Pierce County’s former medical examiner has been cleared of allegations he violated professional standards regarding a duty to communicate with the members of a deceased person’s family.
The Washington Medical Commission released a determination on Thursday dismissing claims that Dr. Thomas Clark violated state law on professional conduct and a state law that requires coroners and medical examiners to meet with family members of deceased people to discuss findings of an autopsy or postmortem examination.
“I feel very good about the vindication provided by the Medical Commission, but it does not take away the damage to my reputation and the psychological injuries I have suffered as a result of both the complaints and the Commission’s investigation tactics,” Clark told The News Tribune on Friday.
The case included three families who filed complaints with the commission. The investigation was brought for review in 2020.
Investigators talked with three families who complained about Clark’s findings regarding cause and manner of death for a deceased family member, the hearing’s final order said. The deaths occurred from 2017-2019.
“These family members all complained that they made numerous telephone calls to (Clark) and that he failed to return or answer these telephone calls,” lawyers representing the state told the commission, according to documents submitted as part of the case.
The commission determined that the Department of Health Medical Program did not prove by clear and convincing evidence that Clark committed unprofessional conduct, according to the hearing’s final order. The Pierce County Prosecutor’s Office defended Clark during the hearing due to his status as a county employee.
The commission also disagreed with the department’s claim that Clark failed to answer telephone calls from family members, concluding that the medical examiner is not required to return every phone call and that Clark’s alleged failure to provide the answers sought by the family members did not rise to the level of unprofessional conduct.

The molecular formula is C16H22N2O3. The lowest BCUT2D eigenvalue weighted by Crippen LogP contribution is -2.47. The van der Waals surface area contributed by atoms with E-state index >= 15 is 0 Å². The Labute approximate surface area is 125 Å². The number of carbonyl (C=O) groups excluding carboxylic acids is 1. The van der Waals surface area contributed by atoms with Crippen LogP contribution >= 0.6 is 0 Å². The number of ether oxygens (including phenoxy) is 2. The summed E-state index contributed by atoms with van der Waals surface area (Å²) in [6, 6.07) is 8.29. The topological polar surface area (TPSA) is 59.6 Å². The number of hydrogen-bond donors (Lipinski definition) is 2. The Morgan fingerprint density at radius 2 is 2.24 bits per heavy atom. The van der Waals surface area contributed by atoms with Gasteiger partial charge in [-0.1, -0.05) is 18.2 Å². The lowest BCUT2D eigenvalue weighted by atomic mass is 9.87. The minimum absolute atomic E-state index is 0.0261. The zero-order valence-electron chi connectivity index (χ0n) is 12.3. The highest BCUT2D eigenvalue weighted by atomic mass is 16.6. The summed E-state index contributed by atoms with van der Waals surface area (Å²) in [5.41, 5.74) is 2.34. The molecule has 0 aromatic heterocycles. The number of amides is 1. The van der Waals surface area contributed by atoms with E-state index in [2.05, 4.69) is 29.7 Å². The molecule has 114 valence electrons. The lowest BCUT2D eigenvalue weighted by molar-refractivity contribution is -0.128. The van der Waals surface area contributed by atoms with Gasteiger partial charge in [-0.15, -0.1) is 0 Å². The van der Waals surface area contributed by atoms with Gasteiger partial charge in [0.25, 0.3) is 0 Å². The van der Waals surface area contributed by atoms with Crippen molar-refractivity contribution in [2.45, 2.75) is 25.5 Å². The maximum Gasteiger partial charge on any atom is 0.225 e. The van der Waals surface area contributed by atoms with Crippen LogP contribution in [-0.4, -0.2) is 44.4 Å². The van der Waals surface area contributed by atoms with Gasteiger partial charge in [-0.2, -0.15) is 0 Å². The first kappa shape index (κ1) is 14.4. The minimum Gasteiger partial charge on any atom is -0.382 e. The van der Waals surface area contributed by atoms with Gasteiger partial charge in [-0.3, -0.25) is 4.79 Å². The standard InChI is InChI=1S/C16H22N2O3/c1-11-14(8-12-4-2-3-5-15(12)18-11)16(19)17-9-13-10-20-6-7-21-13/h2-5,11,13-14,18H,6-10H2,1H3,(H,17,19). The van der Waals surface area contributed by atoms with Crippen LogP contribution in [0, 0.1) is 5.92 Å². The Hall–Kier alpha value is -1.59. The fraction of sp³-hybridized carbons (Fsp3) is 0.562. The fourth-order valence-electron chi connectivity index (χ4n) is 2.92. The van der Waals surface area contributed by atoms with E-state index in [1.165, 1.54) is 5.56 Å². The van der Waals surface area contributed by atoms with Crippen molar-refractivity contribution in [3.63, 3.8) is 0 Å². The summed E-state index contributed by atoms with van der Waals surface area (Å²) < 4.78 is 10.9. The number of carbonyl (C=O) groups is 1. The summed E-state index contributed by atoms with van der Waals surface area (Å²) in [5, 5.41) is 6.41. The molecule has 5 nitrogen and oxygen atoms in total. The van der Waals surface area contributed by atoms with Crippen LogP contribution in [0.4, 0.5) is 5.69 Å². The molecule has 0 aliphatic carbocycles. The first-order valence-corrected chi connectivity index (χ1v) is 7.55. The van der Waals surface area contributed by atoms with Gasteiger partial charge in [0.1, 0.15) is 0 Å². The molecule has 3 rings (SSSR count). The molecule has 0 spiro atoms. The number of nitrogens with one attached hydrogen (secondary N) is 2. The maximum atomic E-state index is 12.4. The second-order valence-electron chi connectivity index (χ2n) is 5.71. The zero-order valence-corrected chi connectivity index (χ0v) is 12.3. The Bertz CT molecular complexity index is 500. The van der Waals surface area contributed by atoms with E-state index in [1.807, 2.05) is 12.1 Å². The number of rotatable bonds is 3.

“The Department failed to prove (Clark) acted in any manner that violated the standards of good morals, honesty or justice. Neither did the Department prove (Clark’s) performance of his Pierce County Medical Examiner duties raised any reasonable concern that he abused the status of his profession to harm the family members of the decedents,” the order said.
Documents filed as part of the commission’s proceedings show Clark argued there were protocols in place at the Medical Examiner’s Office to communicate with families and that he instituted a system to ensure calls from relatives were tracked and answered by medical examiner investigators in a timely fashion.
The Pierce County Medical Examiner’s Office conducts autopsies and reviews homicides, suspicious and undetermined deaths. Clark led the county’s Medical Examiner’s Office for nearly a decade as both the forensic pathologist and the head of the office.
Clark’s management of the office and death investigations was criticized toward the end of his tenure, spawning a number of inquiries, one of which found in 2016 he could be overly brusque and intimidating to employees. He kept his job, announced his retirement in 2019 and remained as a on-call employee with the county until the end of 2020.
Dr. Karen Cline-Parhamovich was hired February 2020 and now heads the department.